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COVID-19: FCA reflections – Algorithmic trading and market abuse

Posted on 17 April 2020

Who is responsible if an algorithm commits market abuse?

With headlines such as 'US stocks fall 12% in worst day since 1987' and the VIX index, the market's 'fear gauge', jumping to a record high on 16 March 2020, we are seeing the severe impact of COVID-19 on stock markets. In the FCA's report, Algorithmic Trading Compliance in Wholesale Markets (the 'Report'), published in February 2018, it recognises that firms operating in wholesale markets are increasingly using algorithms for a number of purposes across their trading activity. In 2019, JPMorgan estimated that only about 10% of US equity trading is now done by traditional investors. Given the volatility in the market and the widespread use of algorithms, has your firm considered the implications of its AI algorithm making the 'rational' choice to engage in market manipulation to maximise profits?

The FCA's concerns about the potential market abuse that an AI algorithm could cause is apparent as set out in its recent Business Plans and communications. In light of COVID-19, the FCA has reiterated its expectation that 'firms should continue to take all steps to prevent market abuse risks…and [the FCA] will continue to monitor for market abuse and, if necessary, take action'. It is likely that the FCA has its eyes on certain actors in this area. Given current market conditions, this article encourages firms to act now to avoid the potential of being made an example. This article presents the FCA's thinking, possible approaches to an investigation and points for reflection on risk mitigation.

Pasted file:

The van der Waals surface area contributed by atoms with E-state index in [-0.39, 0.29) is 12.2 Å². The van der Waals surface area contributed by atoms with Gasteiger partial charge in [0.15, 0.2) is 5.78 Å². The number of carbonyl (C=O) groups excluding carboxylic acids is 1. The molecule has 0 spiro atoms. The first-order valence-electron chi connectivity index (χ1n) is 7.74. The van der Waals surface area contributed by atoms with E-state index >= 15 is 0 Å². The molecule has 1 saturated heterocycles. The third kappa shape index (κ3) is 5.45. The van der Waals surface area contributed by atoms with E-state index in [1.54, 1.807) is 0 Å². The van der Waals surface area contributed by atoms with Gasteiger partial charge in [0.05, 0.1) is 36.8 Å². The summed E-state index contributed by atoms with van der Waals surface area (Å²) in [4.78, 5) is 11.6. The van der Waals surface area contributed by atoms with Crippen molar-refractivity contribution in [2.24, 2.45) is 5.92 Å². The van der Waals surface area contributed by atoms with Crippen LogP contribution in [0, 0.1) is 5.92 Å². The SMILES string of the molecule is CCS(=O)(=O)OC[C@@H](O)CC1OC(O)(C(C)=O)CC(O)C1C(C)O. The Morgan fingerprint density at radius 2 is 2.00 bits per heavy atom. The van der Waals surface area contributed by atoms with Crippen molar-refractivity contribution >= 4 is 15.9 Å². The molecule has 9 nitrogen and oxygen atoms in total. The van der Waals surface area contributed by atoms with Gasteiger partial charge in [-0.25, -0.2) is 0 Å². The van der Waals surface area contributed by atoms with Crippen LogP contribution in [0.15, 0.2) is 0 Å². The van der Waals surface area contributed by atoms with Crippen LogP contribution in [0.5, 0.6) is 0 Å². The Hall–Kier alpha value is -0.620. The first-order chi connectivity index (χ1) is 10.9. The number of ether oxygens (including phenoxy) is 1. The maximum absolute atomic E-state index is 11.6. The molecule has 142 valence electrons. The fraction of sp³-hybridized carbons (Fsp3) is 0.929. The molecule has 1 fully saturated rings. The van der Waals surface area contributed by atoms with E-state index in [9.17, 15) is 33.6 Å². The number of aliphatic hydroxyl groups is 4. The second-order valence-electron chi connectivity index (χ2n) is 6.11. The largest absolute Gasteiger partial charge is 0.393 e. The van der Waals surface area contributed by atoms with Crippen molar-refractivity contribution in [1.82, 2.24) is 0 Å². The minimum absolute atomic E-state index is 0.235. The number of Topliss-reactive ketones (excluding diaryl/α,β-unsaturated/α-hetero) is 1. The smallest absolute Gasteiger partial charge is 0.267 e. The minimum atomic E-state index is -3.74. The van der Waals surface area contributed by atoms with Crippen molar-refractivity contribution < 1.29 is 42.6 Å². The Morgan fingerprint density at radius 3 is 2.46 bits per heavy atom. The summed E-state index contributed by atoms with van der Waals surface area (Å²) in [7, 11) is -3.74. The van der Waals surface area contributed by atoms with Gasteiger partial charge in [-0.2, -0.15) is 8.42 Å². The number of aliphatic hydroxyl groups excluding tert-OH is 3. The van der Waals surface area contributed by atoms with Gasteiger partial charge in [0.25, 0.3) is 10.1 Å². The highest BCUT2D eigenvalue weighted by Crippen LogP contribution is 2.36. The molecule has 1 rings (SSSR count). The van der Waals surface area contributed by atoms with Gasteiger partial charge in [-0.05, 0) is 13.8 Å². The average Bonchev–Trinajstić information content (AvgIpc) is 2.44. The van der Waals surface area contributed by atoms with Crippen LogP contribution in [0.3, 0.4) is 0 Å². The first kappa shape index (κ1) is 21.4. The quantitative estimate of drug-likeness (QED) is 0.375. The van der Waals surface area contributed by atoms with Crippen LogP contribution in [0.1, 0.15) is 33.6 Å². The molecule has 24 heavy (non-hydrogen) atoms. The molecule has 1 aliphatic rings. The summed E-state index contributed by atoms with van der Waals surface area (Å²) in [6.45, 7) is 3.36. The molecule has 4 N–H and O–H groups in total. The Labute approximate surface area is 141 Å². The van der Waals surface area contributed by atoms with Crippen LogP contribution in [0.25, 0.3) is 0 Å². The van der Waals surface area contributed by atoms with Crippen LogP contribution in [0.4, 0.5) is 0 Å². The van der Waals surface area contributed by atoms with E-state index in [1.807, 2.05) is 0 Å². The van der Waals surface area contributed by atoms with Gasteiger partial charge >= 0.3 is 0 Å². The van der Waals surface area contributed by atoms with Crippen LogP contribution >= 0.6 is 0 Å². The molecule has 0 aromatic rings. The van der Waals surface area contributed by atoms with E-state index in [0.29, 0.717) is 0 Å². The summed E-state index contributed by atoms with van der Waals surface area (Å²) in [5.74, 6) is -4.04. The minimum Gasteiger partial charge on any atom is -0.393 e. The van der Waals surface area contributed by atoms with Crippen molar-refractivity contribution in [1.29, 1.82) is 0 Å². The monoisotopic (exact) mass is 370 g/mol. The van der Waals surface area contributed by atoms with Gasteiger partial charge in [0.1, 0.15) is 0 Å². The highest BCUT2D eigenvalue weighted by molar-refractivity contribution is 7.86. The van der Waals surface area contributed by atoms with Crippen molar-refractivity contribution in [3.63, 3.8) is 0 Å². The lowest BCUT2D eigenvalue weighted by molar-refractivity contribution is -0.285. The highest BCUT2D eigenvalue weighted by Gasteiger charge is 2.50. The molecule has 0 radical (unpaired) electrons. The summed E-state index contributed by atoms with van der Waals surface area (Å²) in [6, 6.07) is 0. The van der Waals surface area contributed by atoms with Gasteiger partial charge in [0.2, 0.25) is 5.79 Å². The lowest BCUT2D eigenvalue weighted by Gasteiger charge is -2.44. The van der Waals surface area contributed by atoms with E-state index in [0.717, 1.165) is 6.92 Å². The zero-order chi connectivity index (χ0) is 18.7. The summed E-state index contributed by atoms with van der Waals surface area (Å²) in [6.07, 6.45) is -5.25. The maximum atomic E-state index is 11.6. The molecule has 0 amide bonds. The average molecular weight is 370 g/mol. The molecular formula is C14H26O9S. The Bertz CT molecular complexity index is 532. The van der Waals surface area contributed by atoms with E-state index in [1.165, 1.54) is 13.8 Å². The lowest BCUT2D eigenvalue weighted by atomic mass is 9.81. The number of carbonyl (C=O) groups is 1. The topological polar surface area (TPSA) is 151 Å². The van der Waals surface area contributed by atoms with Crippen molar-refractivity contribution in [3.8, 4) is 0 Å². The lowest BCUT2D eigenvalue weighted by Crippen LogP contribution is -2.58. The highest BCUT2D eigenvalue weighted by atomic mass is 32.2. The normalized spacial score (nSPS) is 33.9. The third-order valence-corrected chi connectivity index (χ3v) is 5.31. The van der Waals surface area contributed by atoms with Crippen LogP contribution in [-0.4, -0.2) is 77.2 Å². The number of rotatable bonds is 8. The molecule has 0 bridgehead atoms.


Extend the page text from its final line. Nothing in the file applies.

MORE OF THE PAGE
What is algorithmic trading?

The FCA defines algorithmic trading as 'trading in financial instruments which meets the following conditions: (a) where a computer algorithm automatically determines individual parameters of orders such as whether to initiate the order, the timing, price or quantity of the order or how to manage the order after its submission and (b) there is limited or no human intervention.'

The FCA's thinking

Data ethics and specifically, algorithmic decision-making, was a cross-sector priority for the FCA in its Business Plan 2019-2020 and continues to be a priority in its recently published Business Plan 2020-2021. In its Business Plan 2020-2021, the FCA has re-emphasised its interest in the interplay between technological developments and market abuse and the importance of ensuring safe, appropriate and ethical use of new technologies.